The Highlanders were rigid in the naming of children after grandparents and siblings which created a multitude of individuals with the same name. John Sutherland is an example of a name that appears frequently in Earltown and West Pictou. As in Scotland, nicknames became an essential part of the vocabulary to identify the correct person.
One of the larger family groups in Earltown was the “Ballem” Sutherlands. John Sutherland and Catherine Reid were crofters at Craigachnanarch in the remote northeast of Rogart Parish. Two of their sons came to Earltown in the migration of 1819 – John, who settled near Rossville, and Alexander who settled at the foot of Gunn’s Hill. They were known as Ballems.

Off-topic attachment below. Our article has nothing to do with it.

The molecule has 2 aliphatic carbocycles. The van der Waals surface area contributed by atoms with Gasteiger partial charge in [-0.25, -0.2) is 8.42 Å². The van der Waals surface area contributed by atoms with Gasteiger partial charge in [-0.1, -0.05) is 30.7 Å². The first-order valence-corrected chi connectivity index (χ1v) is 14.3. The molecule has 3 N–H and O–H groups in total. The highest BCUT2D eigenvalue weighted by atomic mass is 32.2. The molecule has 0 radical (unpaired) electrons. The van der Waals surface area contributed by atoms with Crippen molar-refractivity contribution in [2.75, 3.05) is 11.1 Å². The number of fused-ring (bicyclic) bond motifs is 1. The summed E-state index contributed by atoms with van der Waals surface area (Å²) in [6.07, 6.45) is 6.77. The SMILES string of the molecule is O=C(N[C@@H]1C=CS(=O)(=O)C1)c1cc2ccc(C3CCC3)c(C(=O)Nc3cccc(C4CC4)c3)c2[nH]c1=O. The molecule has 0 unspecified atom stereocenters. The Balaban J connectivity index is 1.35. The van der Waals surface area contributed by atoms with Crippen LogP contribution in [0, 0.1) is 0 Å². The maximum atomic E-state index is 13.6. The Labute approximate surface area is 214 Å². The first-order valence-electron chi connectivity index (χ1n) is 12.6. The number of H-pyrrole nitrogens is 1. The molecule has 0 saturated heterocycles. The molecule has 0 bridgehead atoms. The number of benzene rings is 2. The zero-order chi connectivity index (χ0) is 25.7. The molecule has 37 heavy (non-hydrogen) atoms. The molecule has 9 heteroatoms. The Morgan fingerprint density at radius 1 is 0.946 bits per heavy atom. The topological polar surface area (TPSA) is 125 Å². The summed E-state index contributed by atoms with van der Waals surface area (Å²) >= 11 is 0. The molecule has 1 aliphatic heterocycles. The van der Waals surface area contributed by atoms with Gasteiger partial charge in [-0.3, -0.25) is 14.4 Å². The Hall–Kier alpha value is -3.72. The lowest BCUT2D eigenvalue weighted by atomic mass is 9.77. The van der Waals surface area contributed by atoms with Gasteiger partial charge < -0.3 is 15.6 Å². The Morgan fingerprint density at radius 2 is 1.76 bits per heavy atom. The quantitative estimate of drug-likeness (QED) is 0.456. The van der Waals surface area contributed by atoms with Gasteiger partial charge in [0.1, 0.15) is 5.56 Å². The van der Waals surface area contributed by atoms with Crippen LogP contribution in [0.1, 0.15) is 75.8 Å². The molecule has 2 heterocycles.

Ballem was gaelic for balm or ointment. This once common herbal remedy for sores and burns was a concoction made from resin of the balsom poplar tree. It was commonly known as the Balm of Gilead, a reference in the Bible to an ancient balm used in the time of Jeremiah. This particular family had the recipe for the balm and were the “go to” people in the event of skin irritations. Once in Earltown, they were able to continue their skill as the poplar native to this region had a similar resin.